However, Zhao was assassinated by Qing agents in November 1945. His body was subsequently embalmed by the CCP and continues to be on display in a mausoleum.

Names[edit | edit source]

Zhao's birth name was Zhào Xībīn (traditional Chinese: 赵西镔; Wade-Giles: Chao Hsi-Pin; Zhuyin: ㄓㄠˋ ㄒㄧ ㄅㄧㄣ). however he rarely used this name in public. His courtesy name was Zhào Guǎngpíng (traditional Chinese; 趙光屏; Zhuyin: ㄓㄠˋ ㄍㄨㄤ ㄆㄧㄥˊ) of which he was commonly reffered to in Manchuria and the rest of the world. Throughout his lifetime western sources generally called him by the Wades-Giles romanticisation of his name, Chao Kuang-P'ing. During his time living in the Soviet Union he took the Russian name of Aleksey Kozlovsky (Алексей Козловский) which the Soviet press continued to refer to him as until his death. In the west he was referred to as the "Manchu Bolshevik" or the "Red Marshal" whilst in Manchuria he was known as the Zuìgāo Lǐngxiù (最高領袖; Tsui-Kao Linghsiu; ㄗㄨㄟˋ ㄍㄠ ㄌㄧㄥˇ ㄒㄧㄡˋ ), the "Supreme Leader". When he was studying in Japan he adopted the name Hiro Gamen (Kanji: 広画面).

Early life[edit | edit source]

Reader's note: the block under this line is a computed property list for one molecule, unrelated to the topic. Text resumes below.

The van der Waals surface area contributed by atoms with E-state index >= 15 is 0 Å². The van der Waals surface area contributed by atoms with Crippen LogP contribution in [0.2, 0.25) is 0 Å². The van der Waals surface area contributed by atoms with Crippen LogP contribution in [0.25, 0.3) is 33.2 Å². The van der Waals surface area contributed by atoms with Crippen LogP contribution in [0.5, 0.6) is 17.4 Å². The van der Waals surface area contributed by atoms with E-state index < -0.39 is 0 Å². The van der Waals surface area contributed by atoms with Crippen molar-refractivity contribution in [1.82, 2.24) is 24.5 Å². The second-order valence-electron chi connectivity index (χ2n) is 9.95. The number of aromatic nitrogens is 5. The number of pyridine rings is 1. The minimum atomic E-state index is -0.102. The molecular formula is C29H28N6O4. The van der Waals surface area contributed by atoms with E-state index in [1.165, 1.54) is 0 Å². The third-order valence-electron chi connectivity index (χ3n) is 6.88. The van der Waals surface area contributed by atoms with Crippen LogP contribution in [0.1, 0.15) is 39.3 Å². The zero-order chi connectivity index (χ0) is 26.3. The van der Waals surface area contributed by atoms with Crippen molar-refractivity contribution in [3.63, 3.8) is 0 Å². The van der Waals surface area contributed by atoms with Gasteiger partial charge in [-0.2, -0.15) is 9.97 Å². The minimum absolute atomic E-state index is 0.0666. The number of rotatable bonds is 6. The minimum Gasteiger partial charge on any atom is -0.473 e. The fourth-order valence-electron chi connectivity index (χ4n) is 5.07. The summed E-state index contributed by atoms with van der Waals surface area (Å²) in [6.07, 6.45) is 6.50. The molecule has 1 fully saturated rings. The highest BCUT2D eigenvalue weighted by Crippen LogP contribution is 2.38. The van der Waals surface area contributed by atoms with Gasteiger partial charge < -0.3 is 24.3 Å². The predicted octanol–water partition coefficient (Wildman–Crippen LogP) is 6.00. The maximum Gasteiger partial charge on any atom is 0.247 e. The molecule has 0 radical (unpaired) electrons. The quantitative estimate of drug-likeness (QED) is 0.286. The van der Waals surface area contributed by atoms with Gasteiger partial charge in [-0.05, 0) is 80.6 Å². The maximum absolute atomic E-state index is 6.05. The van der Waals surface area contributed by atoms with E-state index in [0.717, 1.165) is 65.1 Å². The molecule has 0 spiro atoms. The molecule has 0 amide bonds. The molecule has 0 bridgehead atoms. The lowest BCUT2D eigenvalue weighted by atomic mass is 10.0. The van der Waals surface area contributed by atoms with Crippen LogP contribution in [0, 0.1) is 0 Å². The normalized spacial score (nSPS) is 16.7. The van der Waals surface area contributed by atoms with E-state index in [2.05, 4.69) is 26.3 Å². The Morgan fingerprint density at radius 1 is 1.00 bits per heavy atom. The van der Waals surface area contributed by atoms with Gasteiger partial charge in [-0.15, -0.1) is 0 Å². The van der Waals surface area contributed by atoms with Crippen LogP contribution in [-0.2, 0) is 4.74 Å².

Zhao was born on April 14th 1878 in Harbin, Manchuria under the Qing Dynasty. He was born to a working class peasant family and grew up in the southern neighborhoods of Harbin. Zhao only completed half of his education before he was forced to work at a nearby factory in order to financially support his family when he turned 14 and was soon working as a factory worker in 1892. During his time working in Harbin, Zhao privately studied Manchu history and quickly developed nationalist tendancies and leanings. When he was 17, he wrote private essays in his journal denouncing the Qing as traitors to the Manchu people and wanted a sovereign independent Manchu Republic. In 1900 at the age of 22, Zhao joined the Manchu Liberation Society, a secret society of Manchu nationalists that wanted to take over Manchuria and create a sovereign republic.